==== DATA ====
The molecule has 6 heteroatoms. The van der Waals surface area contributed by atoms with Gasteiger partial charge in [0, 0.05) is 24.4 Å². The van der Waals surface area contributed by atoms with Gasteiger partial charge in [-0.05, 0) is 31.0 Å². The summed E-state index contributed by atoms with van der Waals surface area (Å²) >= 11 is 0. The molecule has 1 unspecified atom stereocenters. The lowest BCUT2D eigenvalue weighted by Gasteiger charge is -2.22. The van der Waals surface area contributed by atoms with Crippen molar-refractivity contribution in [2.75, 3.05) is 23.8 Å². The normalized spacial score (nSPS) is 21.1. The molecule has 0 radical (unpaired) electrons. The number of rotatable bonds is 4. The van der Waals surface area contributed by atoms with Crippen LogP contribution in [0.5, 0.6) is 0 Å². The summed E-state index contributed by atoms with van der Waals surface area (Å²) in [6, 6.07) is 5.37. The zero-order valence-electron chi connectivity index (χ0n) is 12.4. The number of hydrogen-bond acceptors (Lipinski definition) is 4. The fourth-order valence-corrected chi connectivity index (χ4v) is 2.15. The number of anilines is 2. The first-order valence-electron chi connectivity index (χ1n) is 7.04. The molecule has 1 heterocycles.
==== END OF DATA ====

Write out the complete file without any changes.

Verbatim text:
The molecule has 6 heteroatoms. The van der Waals surface area contributed by atoms with Gasteiger partial charge in [0, 0.05) is 24.4 Å². The van der Waals surface area contributed by atoms with Gasteiger partial charge in [-0.05, 0) is 31.0 Å². The summed E-state index contributed by atoms with van der Waals surface area (Å²) >= 11 is 0. The molecule has 1 unspecified atom stereocenters. The lowest BCUT2D eigenvalue weighted by Gasteiger charge is -2.22. The van der Waals surface area contributed by atoms with Crippen molar-refractivity contribution in [2.75, 3.05) is 23.8 Å². The normalized spacial score (nSPS) is 21.1. The molecule has 0 radical (unpaired) electrons. The number of rotatable bonds is 4. The van der Waals surface area contributed by atoms with Crippen LogP contribution in [0.5, 0.6) is 0 Å². The summed E-state index contributed by atoms with van der Waals surface area (Å²) in [6, 6.07) is 5.37. The zero-order valence-electron chi connectivity index (χ0n) is 12.4. The number of hydrogen-bond acceptors (Lipinski definition) is 4. The fourth-order valence-corrected chi connectivity index (χ4v) is 2.15. The number of anilines is 2. The first-order valence-electron chi connectivity index (χ1n) is 7.04. The molecule has 1 heterocycles.